Danny Ferry receives support

Two prominent African-Americans associated with the NBA have come forward to offer support to Atlanta Hawks general manager Danny Ferry in the wake of comments that have come to light this week.

Ferry has been disciplined by the Hawks after making racially insensitive statements about then-free agent Luol Deng during a meeting with team owners in June. The comments became public as part of a letter from Hawks minority owner Michael Gearon Jr. to controlling owner Bruce Levenson demanding Ferry be fired following the meeting.

"I've observed Danny Ferry and his family for many years and I can say Danny Ferry is not a racist," said Wayne Embry, who was the NBA's first African-American general manager with the Milwaukee Bucks in 1971. "I don't know all the circumstances, but in the capacity of a president or general manager, you have to do your due diligence on players. It is a responsible way to act."

In a meeting with owners, Ferry read from a background report he'd assembled from sources outside the Hawks organization. Ferry read that Deng "has a little African in him. Not in a bad way, but he's like a guy who would have a nice store out front but sell you counterfeit stuff out of the back," according to a transcript Gearon made from the meeting.

"I know Danny very well and we've always had high-quality interactions," said player agent Bill Duffy, who represents more than 30 clients including Steve Nash, Rajon Rondo, Joakim Noah and Andrew Wiggins. "He's been involved in pro basketball his entire life and I've been shown nothing but respect in my dealings with him. He's always been of good character and I have admired him over the years."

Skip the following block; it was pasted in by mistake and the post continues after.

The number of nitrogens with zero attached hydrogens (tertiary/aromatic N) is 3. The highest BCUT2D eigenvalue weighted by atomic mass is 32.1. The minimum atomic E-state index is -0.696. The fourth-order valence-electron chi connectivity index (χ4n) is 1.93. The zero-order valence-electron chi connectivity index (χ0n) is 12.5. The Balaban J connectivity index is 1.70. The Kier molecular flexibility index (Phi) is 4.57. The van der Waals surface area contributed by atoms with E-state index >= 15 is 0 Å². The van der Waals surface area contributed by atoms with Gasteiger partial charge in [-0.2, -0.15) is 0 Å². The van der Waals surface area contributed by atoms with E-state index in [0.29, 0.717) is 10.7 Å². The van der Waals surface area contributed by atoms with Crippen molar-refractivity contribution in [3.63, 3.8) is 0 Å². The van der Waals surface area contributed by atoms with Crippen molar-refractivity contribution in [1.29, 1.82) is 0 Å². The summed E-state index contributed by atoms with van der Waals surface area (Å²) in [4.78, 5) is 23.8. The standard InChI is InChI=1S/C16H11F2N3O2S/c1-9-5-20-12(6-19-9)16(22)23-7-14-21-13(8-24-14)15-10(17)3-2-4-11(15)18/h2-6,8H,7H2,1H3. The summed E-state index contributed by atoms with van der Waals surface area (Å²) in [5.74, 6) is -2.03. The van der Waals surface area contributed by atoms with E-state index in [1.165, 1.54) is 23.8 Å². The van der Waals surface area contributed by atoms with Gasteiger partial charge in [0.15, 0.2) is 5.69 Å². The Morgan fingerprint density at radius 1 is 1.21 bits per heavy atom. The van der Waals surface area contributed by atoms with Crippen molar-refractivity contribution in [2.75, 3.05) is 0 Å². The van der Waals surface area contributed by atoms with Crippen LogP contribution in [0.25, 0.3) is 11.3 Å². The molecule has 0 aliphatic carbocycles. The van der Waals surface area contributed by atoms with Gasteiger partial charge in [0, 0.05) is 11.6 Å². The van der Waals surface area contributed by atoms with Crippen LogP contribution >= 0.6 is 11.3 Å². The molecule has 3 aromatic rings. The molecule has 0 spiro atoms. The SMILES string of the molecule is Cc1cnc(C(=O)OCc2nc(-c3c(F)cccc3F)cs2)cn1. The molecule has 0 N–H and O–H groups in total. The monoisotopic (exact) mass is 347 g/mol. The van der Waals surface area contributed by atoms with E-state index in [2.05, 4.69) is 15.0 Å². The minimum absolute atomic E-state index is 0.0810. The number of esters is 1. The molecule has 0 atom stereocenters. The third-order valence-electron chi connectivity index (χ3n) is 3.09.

On Tuesday, Ferry released a statement apologizing for his comments. He also said he'd called Deng to personally apologize. Ferry, who is starting the third year of a six-year contract, does not plan to step down as general manager and remains running the Hawks.

"Those words do not reflect my views, or words that I would use to describe an individual, and I certainly regret it," Ferry said. "I am committed to learning from this and deeply regret this situation. I fully understand we have work to do in order to help us create a better organization; one that our players and fans will be proud of, on and off the court, and that is where my focus is moving forward."

In Gearon's letter, first obtained by WSB-TV in Atlanta, Gearon said Ferry's comments required the franchise demand he resign or fire him with cause.

"We are appalled that anyone would make such a racist slur under any circumstance, much less the GM of an NBA franchise on a major conference call," Gearon wrote. "Ferry's comments were so far out of bounds that we are concerned that he has put the entire franchise in jeopardy."

Gearon did not immediately return a call from ESPN on Tuesday.